Matthew Yglesias asks a question:
Why Neo-Hooverism Now?: [T]he right initially tended toward a neo-Hooverite line on the economic crisis. Then came a seeming shift and the emergence of a broad consensus in favor of strong action. Recently, though, there’s been a tilt back in the neo-Hooverite direction even as the crisis has grown more severe and along with it, increased blogospheric interest in what motivates neo-Hooverism. Steve Benen offered...
- The Moral Explanation: Ed Kilgore explains that some on the right thing America is too fate and happy. This is a bit like David Frum’s nineties vintage Donner Party conservatism.
- The Benefactor Explanation: Matt Stoller says the right is more interested in entrenching inequality than worrying about the economy.
- The Illiterate Explanation: Maybe they’re just dumb.
- The Strategic Explanation: TPM Reader JF observes that a long depression serves the GOP’s political interests.
The obvious thing to say about this is that these explanations are mutually re-enforcing. In particular, the fact that a prolonged economic downturn serves the GOP’s political interests massively increases the grasp of the other factors. It’s one thing for a political party to buck the desires of its interest-group base or the ideological biases of its core supporters when doing so is necessary for the party’s political fortunes. But to buck those desires when doing so would be bad for the party’s electoral prospects is really asking a lot.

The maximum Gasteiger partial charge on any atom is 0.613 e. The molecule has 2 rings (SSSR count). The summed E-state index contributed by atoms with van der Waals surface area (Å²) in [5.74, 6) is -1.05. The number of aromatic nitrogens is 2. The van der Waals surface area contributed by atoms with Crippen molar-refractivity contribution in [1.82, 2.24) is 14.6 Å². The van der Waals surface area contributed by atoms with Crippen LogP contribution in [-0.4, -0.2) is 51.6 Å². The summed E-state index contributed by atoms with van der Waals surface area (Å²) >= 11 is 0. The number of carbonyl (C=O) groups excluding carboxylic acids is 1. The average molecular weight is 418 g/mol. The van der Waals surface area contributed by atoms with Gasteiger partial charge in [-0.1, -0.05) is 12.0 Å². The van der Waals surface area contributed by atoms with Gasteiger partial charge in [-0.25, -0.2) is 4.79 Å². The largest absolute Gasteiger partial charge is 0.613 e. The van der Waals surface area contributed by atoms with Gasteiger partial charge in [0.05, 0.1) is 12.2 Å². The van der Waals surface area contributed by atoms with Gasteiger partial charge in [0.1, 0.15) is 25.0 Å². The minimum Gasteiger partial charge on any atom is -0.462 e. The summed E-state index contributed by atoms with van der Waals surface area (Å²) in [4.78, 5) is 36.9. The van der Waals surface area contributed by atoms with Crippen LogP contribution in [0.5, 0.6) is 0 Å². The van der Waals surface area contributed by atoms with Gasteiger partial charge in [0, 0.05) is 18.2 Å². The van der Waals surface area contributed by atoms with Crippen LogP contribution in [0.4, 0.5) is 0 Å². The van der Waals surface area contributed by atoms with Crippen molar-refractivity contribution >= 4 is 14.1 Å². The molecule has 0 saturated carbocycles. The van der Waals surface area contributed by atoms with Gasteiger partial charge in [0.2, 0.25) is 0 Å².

Beyond that, the emergence of age polarization in the electorate may play a role here. Elderly people, and especially the more prosperous group of elderly people, are actually reasonable well-positioned to weather a deflationary storm. By contrast, young people pay a huge lifelong economic price for graduating into a weak labor market or getting laid off after only a few years in the workforce.
I think that (4) is simply wrong. A long depression does not serve the GOP's political interests because this recession is so easy to blame on Bush: deregulation and then the failure to agree to a timely and sufficient fiscal policy program.
Moreover, the elderly are not well-positioned to weather a deflationary storm: their 401(k)s and other assets have fallen in value by at least a third in the past year.
No. (1), (2), and (3) are sufficient.